I’m not sure what the point of this movie was other than to make Disney a lot of money. Tron, the cult 1982 film, didn’t require a sequel. There was no burning need to continue the story of software-engineer Kevin Flynn. Back in its day it made a modest profit and then the public at large forgot about it. In 1982 Hollywood wasn’t as sequel crazy as it is today. Oh sure, they made sequels to stuff like Dirty Harry movies, Star Wars movies, and a shitload of James Bond movies. But today we have shit like Green Lantern getting a green-light for a trilogy before the first movie even finished production. Only the Hollywood of today would make a sequel to the putrid pile of shit that was the remake of Clash of the Titans. So that’s why a modest money-maker like the original Tron didn’t get a sequel. It was fun, people liked it, but then they moved on. There wasn’t this obsessive need to keep beating the dead horse of sequels just because Hollywood thinks it’s easier than coming up with original ideas.
28 years later, we have Tron: Legacy. How exactly did this happen? I have no idea. No one does. It seems like the idea for a Tron sequel came out of the blue. It’s not as if the general public was clamoring for another Tron movie for the last 20 years. Seemingly at random, Disney started to pimp out TR2N promos three years ago. Whose bright idea was this? Nobody’s. This actually confirms a theory I’ve had for quite some time: no humans run Disney. There is just this old IBM computer that still takes 8-inch floppy disks that generates random ideas and scrounges for old shit to remake. Why else would we be getting Pirates of the Caribbean 4? Either that or Hollywood is so starved for ideas they are really digging into the past to find anything to remake/sequalize. I guess that’s why we now have a Green Hornet movie. After all, if you can find a 30-75 year old property that didn’t completely bomb, why not make a sequel to it?! Half the movie-going public isn’t even old enough to remember how much the first one sucked! By that logic, I guess we can expect a sequel to The Beastmaster any day now.
Like any terrible blogger, I decided that I needed to see the new Tron movie. But I barely remembered the old one. All I could recall of it was some guys throwing frisbees at each other, motorcycles that sprout deadly solid lines behind them, and everyone wearing these blue and red light-up leotards. Unfortunately, what I could not recall was if the movie had been any good. I decided to ask my parents, and they remembered just as much about it as I did. I asked a few other people who were adults when the original movie premiered, and pretty much everyone remembered the same stuff. Nobody could actually recollect what the plot was or if it hadn’t been executed well or ineptly. So, I figured my next best move was to watch the original. I queued it up on Netflix…
Oh, what the fuck? It’s not available on Netflix? Oh sure, they have Latter Days, a super obscure Joseph Gordon-Levitt movie about gay Mormons, but they don’t have Tron? How the fuck is that even possible? Wasn’t this movie semi-popular? Didn’t it have a big cult following? Why wasn’t a major distributor like Disney keeping this in print? What was I going to eat for lunch? I had so many burning questions, I wasn’t sure where to begin.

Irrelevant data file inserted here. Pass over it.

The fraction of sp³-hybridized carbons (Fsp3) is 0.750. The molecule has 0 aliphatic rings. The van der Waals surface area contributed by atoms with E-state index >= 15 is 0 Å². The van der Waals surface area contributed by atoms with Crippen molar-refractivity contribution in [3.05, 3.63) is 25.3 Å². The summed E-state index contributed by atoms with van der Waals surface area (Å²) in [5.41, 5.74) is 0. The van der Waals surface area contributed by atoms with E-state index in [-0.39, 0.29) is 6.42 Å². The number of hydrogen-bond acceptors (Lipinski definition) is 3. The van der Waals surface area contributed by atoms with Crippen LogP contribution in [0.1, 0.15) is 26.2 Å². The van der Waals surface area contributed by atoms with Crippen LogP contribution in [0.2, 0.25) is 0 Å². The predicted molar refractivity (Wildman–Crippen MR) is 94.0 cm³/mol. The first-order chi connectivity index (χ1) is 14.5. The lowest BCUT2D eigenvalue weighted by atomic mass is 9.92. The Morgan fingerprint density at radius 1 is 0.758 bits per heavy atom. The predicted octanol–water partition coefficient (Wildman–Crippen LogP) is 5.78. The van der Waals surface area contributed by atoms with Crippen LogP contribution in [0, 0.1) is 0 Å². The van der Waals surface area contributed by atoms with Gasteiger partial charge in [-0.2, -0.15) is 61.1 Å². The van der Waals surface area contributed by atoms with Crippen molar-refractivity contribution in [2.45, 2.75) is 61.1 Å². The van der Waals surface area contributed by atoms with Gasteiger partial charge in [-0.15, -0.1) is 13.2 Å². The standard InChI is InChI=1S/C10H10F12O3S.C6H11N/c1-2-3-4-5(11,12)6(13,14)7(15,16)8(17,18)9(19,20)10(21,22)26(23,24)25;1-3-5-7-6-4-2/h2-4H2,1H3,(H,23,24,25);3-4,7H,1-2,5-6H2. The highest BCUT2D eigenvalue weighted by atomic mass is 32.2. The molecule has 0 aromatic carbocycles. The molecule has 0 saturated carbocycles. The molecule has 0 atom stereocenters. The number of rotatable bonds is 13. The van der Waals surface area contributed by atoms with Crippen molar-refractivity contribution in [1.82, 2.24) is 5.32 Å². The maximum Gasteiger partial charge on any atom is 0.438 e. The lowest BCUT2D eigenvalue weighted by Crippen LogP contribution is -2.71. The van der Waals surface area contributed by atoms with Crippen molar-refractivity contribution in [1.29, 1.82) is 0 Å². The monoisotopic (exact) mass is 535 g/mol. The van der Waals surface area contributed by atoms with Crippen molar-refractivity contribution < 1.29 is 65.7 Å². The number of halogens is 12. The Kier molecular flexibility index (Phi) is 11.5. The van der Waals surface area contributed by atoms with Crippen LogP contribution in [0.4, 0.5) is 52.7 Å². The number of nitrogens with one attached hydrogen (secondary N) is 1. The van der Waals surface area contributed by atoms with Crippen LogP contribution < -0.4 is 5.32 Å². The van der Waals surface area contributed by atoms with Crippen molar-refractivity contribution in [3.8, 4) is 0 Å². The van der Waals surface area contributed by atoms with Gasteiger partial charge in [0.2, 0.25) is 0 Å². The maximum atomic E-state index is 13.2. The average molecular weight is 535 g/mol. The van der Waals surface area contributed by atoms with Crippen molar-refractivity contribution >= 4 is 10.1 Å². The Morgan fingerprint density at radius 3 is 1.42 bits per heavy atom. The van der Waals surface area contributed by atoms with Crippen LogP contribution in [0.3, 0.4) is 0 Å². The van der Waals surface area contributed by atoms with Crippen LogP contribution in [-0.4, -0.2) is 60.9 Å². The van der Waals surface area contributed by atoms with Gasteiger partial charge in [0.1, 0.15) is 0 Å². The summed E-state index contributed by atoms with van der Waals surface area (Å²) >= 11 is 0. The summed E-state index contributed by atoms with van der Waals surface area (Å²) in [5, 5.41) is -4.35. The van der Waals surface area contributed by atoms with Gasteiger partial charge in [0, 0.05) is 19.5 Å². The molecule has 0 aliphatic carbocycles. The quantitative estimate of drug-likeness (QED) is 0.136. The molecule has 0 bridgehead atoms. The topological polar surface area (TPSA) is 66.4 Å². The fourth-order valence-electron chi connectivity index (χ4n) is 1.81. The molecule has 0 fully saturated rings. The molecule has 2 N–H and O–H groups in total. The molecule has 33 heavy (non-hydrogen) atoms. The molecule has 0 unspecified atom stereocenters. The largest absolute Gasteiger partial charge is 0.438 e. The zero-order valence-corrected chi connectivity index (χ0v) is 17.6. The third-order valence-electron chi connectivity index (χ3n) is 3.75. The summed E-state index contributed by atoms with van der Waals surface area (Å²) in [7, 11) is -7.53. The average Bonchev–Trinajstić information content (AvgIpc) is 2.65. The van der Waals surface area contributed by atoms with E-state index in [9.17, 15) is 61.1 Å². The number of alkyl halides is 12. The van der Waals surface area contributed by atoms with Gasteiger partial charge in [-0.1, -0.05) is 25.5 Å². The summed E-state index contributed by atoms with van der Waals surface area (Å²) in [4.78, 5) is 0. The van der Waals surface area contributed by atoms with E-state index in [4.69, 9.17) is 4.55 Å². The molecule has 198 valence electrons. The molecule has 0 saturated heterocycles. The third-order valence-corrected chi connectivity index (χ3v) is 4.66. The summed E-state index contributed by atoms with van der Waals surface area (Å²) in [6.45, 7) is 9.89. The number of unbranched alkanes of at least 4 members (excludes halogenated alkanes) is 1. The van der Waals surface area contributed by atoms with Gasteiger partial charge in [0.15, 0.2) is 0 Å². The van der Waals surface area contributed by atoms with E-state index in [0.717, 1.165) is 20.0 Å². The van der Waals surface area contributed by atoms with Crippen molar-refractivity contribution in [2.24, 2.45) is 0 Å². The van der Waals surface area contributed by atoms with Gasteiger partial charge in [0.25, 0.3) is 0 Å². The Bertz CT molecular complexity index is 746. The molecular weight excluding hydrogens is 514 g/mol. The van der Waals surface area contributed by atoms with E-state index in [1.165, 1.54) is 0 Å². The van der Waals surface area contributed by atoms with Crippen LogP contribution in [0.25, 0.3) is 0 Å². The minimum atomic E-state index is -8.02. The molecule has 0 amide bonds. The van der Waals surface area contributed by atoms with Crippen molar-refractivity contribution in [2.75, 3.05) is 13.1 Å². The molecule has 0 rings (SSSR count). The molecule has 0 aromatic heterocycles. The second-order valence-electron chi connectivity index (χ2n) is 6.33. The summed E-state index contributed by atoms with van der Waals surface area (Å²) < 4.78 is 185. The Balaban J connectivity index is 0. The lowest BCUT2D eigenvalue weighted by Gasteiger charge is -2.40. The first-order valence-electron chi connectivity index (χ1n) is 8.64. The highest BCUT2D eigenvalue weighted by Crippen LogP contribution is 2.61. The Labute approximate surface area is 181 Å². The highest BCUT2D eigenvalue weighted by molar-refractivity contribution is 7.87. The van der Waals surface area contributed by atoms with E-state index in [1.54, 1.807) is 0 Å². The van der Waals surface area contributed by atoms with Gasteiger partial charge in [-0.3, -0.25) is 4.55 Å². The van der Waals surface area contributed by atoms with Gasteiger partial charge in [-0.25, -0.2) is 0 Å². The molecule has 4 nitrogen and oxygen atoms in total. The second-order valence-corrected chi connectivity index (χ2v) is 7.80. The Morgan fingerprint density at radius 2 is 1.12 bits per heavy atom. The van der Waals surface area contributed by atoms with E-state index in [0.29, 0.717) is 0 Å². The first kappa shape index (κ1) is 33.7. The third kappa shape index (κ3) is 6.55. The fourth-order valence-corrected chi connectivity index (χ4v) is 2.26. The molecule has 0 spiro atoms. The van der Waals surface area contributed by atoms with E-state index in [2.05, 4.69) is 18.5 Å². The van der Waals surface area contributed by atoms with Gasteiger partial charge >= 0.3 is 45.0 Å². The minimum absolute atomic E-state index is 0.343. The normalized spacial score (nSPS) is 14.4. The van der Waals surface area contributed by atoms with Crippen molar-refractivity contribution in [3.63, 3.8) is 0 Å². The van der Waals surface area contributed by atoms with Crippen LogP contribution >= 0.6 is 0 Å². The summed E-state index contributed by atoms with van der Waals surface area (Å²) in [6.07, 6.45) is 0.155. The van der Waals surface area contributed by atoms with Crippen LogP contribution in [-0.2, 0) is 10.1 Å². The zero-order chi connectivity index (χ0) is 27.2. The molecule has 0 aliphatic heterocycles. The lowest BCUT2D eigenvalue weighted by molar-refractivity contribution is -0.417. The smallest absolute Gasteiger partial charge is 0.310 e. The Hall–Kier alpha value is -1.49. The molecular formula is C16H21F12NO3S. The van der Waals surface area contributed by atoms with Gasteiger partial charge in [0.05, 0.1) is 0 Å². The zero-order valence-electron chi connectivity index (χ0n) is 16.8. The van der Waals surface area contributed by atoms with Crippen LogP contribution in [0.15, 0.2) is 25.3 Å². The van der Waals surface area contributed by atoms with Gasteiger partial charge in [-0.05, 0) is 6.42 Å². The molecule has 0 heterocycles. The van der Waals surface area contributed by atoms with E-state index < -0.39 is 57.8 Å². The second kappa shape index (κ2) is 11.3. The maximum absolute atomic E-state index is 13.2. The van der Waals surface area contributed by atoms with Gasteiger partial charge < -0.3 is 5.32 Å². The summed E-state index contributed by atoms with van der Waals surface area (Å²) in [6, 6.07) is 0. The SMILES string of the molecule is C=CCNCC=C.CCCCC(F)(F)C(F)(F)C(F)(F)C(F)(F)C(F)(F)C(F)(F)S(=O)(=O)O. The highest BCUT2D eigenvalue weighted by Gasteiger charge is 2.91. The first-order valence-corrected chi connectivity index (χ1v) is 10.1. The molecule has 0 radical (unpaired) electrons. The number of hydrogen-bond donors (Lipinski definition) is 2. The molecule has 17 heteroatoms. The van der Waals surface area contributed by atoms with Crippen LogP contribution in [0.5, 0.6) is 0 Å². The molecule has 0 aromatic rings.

What I eventually learned by scouring the bowels of the Internet was that Disney had let the last DVD edition of Tron lapse into out-of-print status. Going against common sense, they had decided not to re-release it during the buildup to the new Tron. You would think they would, as to generate more sales and more interest in the movie. Further investigation led me to discover that Disney had intentionally not re-released the original movie for fear that it would hurt ticket sales to the new film. Zuhwhat? Yes, that’s right. Disney screened the original movie to some test audiences in order to generate buzz for the sequel. It backfired. The audience thought the plot was lame, and laughed outright at the dated special effects. With too much money already invested in the sequel, they decided to just put a lid on the original. Great idea, decrepit Disney-IBM-computer. Maybe you should have screened the original before dropping $170 million into making a sequel.
Eventually I was able to track down a copy. As I fired it up I kept in mind the fact that for 1982 the special effects were state of the art. I wouldn’t let hokey CGI prevent me from enjoying the movie. And you know what? It didn’t. In fact, the CGI wasn’t half bad. Again, considering it was the first movie of its kind, the special effects were downright awesome. Sure they are like cave-paintings compared to what we can do today (e.g. Avatar), but considering how revolutionary it was, it was sort of neat to watch it. That’s not to say Tron isn’t without its problems. It is very light on plot, and has little to no character development. It tells a story of a ragtag band of good guys rising up against their evil overlords. Been there, done that a million times before. The addition of having the story play out in the computer world, and having them battle to the death in gladiatorial combat, made it unique enough to warrant watching. Jeff Bridges brought a well-balanced amount of humor and gravity to his role of Kevin Flynn. He was serious when necessary to move the story forward, but not too serious, because the whole concept of the movie is a bit silly. Overall, everything worked. The movie wasn’t amazing by any means, but it was good enough. I enjoyed it. In fact, I enjoyed it enough that it got me more excited to see Tron: Legacy.